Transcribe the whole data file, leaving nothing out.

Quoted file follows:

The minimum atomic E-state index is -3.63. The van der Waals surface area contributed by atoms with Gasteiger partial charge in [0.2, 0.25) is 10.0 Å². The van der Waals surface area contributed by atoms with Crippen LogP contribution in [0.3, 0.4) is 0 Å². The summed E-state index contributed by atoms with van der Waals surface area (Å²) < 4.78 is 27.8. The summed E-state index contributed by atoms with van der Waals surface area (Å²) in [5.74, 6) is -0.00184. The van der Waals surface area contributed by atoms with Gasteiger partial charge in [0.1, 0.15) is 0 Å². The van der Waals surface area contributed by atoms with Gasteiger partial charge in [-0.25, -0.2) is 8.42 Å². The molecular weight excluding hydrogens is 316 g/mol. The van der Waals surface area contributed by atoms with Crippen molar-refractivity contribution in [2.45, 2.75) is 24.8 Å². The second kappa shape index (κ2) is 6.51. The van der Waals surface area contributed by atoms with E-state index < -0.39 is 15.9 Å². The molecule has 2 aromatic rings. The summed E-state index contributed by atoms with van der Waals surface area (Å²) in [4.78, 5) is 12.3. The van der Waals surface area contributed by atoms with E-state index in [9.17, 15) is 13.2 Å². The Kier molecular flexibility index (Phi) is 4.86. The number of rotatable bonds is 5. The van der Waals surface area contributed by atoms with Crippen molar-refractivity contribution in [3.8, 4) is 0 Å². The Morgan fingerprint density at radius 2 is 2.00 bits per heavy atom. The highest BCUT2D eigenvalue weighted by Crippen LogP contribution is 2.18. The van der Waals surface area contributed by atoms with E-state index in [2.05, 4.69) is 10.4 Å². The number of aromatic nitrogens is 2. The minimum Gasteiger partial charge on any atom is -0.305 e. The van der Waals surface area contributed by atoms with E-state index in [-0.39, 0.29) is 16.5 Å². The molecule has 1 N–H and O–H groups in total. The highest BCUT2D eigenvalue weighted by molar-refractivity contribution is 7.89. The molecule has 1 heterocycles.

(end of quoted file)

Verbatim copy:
The minimum atomic E-state index is -3.63. The van der Waals surface area contributed by atoms with Gasteiger partial charge in [0.2, 0.25) is 10.0 Å². The van der Waals surface area contributed by atoms with Crippen LogP contribution in [0.3, 0.4) is 0 Å². The summed E-state index contributed by atoms with van der Waals surface area (Å²) < 4.78 is 27.8. The summed E-state index contributed by atoms with van der Waals surface area (Å²) in [5.74, 6) is -0.00184. The van der Waals surface area contributed by atoms with Gasteiger partial charge in [0.1, 0.15) is 0 Å². The van der Waals surface area contributed by atoms with Gasteiger partial charge in [-0.25, -0.2) is 8.42 Å². The molecular weight excluding hydrogens is 316 g/mol. The van der Waals surface area contributed by atoms with Crippen molar-refractivity contribution in [2.45, 2.75) is 24.8 Å². The second kappa shape index (κ2) is 6.51. The van der Waals surface area contributed by atoms with E-state index < -0.39 is 15.9 Å². The molecule has 2 aromatic rings. The summed E-state index contributed by atoms with van der Waals surface area (Å²) in [4.78, 5) is 12.3. The van der Waals surface area contributed by atoms with E-state index in [9.17, 15) is 13.2 Å². The Kier molecular flexibility index (Phi) is 4.86. The number of rotatable bonds is 5. The van der Waals surface area contributed by atoms with Crippen molar-refractivity contribution in [3.8, 4) is 0 Å². The Morgan fingerprint density at radius 2 is 2.00 bits per heavy atom. The highest BCUT2D eigenvalue weighted by Crippen LogP contribution is 2.18. The van der Waals surface area contributed by atoms with E-state index in [2.05, 4.69) is 10.4 Å². The number of aromatic nitrogens is 2. The minimum Gasteiger partial charge on any atom is -0.305 e. The van der Waals surface area contributed by atoms with E-state index in [-0.39, 0.29) is 16.5 Å². The molecule has 1 N–H and O–H groups in total. The highest BCUT2D eigenvalue weighted by molar-refractivity contribution is 7.89. The molecule has 1 heterocycles.